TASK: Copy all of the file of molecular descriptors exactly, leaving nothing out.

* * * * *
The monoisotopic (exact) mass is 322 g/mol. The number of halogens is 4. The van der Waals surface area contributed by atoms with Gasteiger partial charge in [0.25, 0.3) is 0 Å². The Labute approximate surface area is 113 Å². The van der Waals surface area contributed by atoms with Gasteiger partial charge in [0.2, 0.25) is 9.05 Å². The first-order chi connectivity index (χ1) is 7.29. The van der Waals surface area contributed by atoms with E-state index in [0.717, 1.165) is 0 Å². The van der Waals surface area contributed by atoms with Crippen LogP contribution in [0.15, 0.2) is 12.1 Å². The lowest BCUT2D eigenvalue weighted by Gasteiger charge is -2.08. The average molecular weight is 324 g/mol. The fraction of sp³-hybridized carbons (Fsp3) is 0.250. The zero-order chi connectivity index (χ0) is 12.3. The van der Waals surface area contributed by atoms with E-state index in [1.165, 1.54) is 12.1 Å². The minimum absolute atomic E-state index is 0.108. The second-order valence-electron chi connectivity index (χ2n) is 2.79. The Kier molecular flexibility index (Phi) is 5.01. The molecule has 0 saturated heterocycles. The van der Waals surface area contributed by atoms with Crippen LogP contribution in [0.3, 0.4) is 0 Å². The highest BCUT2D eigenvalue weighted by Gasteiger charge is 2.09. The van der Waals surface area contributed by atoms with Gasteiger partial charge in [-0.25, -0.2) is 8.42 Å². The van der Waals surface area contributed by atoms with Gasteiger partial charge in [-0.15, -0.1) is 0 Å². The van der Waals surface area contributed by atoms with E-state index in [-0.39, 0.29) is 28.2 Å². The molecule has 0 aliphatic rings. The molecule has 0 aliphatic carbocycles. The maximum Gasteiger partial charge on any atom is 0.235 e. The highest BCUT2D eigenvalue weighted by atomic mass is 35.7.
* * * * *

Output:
The monoisotopic (exact) mass is 322 g/mol. The number of halogens is 4. The van der Waals surface area contributed by atoms with Gasteiger partial charge in [0.25, 0.3) is 0 Å². The Labute approximate surface area is 113 Å². The van der Waals surface area contributed by atoms with Gasteiger partial charge in [0.2, 0.25) is 9.05 Å². The first-order chi connectivity index (χ1) is 7.29. The van der Waals surface area contributed by atoms with E-state index in [0.717, 1.165) is 0 Å². The van der Waals surface area contributed by atoms with Crippen LogP contribution in [0.15, 0.2) is 12.1 Å². The lowest BCUT2D eigenvalue weighted by Gasteiger charge is -2.08. The average molecular weight is 324 g/mol. The fraction of sp³-hybridized carbons (Fsp3) is 0.250. The zero-order chi connectivity index (χ0) is 12.3. The van der Waals surface area contributed by atoms with E-state index in [1.165, 1.54) is 12.1 Å². The minimum absolute atomic E-state index is 0.108. The second-order valence-electron chi connectivity index (χ2n) is 2.79. The Kier molecular flexibility index (Phi) is 5.01. The molecule has 0 saturated heterocycles. The van der Waals surface area contributed by atoms with Crippen LogP contribution in [0.3, 0.4) is 0 Å². The highest BCUT2D eigenvalue weighted by Gasteiger charge is 2.09. The van der Waals surface area contributed by atoms with Gasteiger partial charge in [-0.25, -0.2) is 8.42 Å². The van der Waals surface area contributed by atoms with Gasteiger partial charge in [-0.15, -0.1) is 0 Å². The van der Waals surface area contributed by atoms with E-state index in [-0.39, 0.29) is 28.2 Å². The molecule has 0 aliphatic rings. The molecule has 0 aliphatic carbocycles. The maximum Gasteiger partial charge on any atom is 0.235 e. The highest BCUT2D eigenvalue weighted by atomic mass is 35.7.